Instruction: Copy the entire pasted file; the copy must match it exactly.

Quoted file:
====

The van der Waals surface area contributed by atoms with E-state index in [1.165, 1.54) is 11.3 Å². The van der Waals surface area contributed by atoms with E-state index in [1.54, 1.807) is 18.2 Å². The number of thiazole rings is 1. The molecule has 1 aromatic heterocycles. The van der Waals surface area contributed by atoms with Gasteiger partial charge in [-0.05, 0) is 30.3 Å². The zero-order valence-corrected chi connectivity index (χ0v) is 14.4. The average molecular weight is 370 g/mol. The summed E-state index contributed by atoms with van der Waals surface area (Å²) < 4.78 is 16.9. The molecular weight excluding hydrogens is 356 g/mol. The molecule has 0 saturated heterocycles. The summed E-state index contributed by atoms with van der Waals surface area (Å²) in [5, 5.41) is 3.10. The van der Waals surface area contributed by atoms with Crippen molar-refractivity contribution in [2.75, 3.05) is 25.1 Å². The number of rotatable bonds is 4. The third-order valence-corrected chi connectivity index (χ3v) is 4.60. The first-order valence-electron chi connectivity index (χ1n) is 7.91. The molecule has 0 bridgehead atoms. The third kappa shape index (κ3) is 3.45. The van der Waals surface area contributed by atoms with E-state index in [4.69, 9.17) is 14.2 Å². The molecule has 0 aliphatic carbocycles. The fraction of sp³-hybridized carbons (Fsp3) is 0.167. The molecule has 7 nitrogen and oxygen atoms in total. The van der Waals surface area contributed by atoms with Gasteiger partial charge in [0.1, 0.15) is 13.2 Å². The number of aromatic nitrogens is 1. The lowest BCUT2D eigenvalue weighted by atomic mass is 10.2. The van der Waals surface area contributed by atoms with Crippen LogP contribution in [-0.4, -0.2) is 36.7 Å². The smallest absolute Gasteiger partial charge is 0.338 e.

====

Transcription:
The van der Waals surface area contributed by atoms with E-state index in [1.165, 1.54) is 11.3 Å². The van der Waals surface area contributed by atoms with E-state index in [1.54, 1.807) is 18.2 Å². The number of thiazole rings is 1. The molecule has 1 aromatic heterocycles. The van der Waals surface area contributed by atoms with Gasteiger partial charge in [-0.05, 0) is 30.3 Å². The zero-order valence-corrected chi connectivity index (χ0v) is 14.4. The average molecular weight is 370 g/mol. The summed E-state index contributed by atoms with van der Waals surface area (Å²) < 4.78 is 16.9. The molecular weight excluding hydrogens is 356 g/mol. The molecule has 0 saturated heterocycles. The summed E-state index contributed by atoms with van der Waals surface area (Å²) in [5, 5.41) is 3.10. The van der Waals surface area contributed by atoms with Crippen molar-refractivity contribution in [2.75, 3.05) is 25.1 Å². The number of rotatable bonds is 4. The third-order valence-corrected chi connectivity index (χ3v) is 4.60. The first-order valence-electron chi connectivity index (χ1n) is 7.91. The molecule has 0 bridgehead atoms. The third kappa shape index (κ3) is 3.45. The van der Waals surface area contributed by atoms with E-state index in [4.69, 9.17) is 14.2 Å². The molecule has 0 aliphatic carbocycles. The fraction of sp³-hybridized carbons (Fsp3) is 0.167. The molecule has 7 nitrogen and oxygen atoms in total. The van der Waals surface area contributed by atoms with Gasteiger partial charge in [0.1, 0.15) is 13.2 Å². The number of aromatic nitrogens is 1. The lowest BCUT2D eigenvalue weighted by atomic mass is 10.2. The van der Waals surface area contributed by atoms with Crippen LogP contribution in [-0.4, -0.2) is 36.7 Å². The smallest absolute Gasteiger partial charge is 0.338 e.